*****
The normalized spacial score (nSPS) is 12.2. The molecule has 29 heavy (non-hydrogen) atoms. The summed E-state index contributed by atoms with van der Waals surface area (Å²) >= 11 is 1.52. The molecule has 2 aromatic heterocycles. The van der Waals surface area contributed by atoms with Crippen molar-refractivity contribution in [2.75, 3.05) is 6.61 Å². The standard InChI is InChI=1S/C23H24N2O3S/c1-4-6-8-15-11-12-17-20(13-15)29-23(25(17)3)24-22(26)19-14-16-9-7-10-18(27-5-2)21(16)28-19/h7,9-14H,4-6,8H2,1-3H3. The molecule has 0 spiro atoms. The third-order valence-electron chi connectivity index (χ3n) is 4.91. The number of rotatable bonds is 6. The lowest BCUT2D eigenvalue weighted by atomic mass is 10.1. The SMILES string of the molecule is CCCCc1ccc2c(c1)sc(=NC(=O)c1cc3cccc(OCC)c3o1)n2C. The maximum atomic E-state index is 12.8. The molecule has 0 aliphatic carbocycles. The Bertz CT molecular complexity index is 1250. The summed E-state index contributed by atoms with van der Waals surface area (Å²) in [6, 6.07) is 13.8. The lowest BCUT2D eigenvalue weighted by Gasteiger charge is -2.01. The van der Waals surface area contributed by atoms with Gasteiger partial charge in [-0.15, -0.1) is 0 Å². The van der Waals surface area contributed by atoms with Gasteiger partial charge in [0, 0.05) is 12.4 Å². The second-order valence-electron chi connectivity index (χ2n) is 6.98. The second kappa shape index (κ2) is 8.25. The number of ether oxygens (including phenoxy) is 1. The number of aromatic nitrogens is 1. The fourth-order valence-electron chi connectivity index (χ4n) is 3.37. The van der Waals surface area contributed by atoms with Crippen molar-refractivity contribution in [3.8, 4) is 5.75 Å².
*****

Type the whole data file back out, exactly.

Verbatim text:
The normalized spacial score (nSPS) is 12.2. The molecule has 29 heavy (non-hydrogen) atoms. The summed E-state index contributed by atoms with van der Waals surface area (Å²) >= 11 is 1.52. The molecule has 2 aromatic heterocycles. The van der Waals surface area contributed by atoms with Crippen molar-refractivity contribution in [2.75, 3.05) is 6.61 Å². The standard InChI is InChI=1S/C23H24N2O3S/c1-4-6-8-15-11-12-17-20(13-15)29-23(25(17)3)24-22(26)19-14-16-9-7-10-18(27-5-2)21(16)28-19/h7,9-14H,4-6,8H2,1-3H3. The molecule has 0 spiro atoms. The third-order valence-electron chi connectivity index (χ3n) is 4.91. The number of rotatable bonds is 6. The lowest BCUT2D eigenvalue weighted by atomic mass is 10.1. The SMILES string of the molecule is CCCCc1ccc2c(c1)sc(=NC(=O)c1cc3cccc(OCC)c3o1)n2C. The maximum atomic E-state index is 12.8. The molecule has 0 aliphatic carbocycles. The Bertz CT molecular complexity index is 1250. The summed E-state index contributed by atoms with van der Waals surface area (Å²) in [6, 6.07) is 13.8. The lowest BCUT2D eigenvalue weighted by Gasteiger charge is -2.01. The van der Waals surface area contributed by atoms with Gasteiger partial charge in [-0.15, -0.1) is 0 Å². The van der Waals surface area contributed by atoms with Gasteiger partial charge in [0, 0.05) is 12.4 Å². The second-order valence-electron chi connectivity index (χ2n) is 6.98. The second kappa shape index (κ2) is 8.25. The number of ether oxygens (including phenoxy) is 1. The number of aromatic nitrogens is 1. The fourth-order valence-electron chi connectivity index (χ4n) is 3.37. The van der Waals surface area contributed by atoms with Crippen molar-refractivity contribution in [3.8, 4) is 5.75 Å².